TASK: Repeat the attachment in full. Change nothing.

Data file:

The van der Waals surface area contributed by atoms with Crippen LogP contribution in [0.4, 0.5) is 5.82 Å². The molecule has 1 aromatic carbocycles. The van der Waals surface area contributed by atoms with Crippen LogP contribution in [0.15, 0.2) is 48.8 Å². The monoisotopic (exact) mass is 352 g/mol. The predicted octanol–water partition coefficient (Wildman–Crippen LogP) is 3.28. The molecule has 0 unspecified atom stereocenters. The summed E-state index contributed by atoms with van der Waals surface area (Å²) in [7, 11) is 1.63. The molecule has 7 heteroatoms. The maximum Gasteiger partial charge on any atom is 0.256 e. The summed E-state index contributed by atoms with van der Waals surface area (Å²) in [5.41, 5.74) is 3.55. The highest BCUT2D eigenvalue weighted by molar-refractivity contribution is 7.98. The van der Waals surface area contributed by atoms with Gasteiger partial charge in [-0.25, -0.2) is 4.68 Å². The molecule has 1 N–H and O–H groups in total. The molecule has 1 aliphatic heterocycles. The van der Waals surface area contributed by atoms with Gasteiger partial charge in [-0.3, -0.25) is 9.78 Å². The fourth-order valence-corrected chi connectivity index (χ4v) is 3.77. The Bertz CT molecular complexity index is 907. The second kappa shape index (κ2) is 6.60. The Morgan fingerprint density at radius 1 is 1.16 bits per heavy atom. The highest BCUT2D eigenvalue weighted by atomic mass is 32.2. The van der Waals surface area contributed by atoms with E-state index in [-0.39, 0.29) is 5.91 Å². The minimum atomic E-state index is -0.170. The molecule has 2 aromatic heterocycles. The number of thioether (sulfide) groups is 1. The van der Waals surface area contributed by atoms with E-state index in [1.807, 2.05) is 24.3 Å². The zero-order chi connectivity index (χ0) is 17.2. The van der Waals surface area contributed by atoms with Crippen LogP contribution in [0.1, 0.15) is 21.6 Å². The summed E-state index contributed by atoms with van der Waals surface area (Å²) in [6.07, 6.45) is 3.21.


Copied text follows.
The van der Waals surface area contributed by atoms with Crippen LogP contribution in [0.4, 0.5) is 5.82 Å². The molecule has 1 aromatic carbocycles. The van der Waals surface area contributed by atoms with Crippen LogP contribution in [0.15, 0.2) is 48.8 Å². The monoisotopic (exact) mass is 352 g/mol. The predicted octanol–water partition coefficient (Wildman–Crippen LogP) is 3.28. The molecule has 0 unspecified atom stereocenters. The summed E-state index contributed by atoms with van der Waals surface area (Å²) in [7, 11) is 1.63. The molecule has 7 heteroatoms. The maximum Gasteiger partial charge on any atom is 0.256 e. The summed E-state index contributed by atoms with van der Waals surface area (Å²) in [5.41, 5.74) is 3.55. The highest BCUT2D eigenvalue weighted by molar-refractivity contribution is 7.98. The van der Waals surface area contributed by atoms with Gasteiger partial charge in [-0.25, -0.2) is 4.68 Å². The molecule has 1 N–H and O–H groups in total. The molecule has 1 aliphatic heterocycles. The van der Waals surface area contributed by atoms with Gasteiger partial charge in [-0.3, -0.25) is 9.78 Å². The fourth-order valence-corrected chi connectivity index (χ4v) is 3.77. The Bertz CT molecular complexity index is 907. The second kappa shape index (κ2) is 6.60. The Morgan fingerprint density at radius 1 is 1.16 bits per heavy atom. The highest BCUT2D eigenvalue weighted by atomic mass is 32.2. The van der Waals surface area contributed by atoms with E-state index in [-0.39, 0.29) is 5.91 Å². The minimum atomic E-state index is -0.170. The molecule has 2 aromatic heterocycles. The number of thioether (sulfide) groups is 1. The van der Waals surface area contributed by atoms with E-state index in [1.807, 2.05) is 24.3 Å². The zero-order chi connectivity index (χ0) is 17.2. The van der Waals surface area contributed by atoms with Crippen LogP contribution in [0.1, 0.15) is 21.6 Å². The summed E-state index contributed by atoms with van der Waals surface area (Å²) in [6.07, 6.45) is 3.21.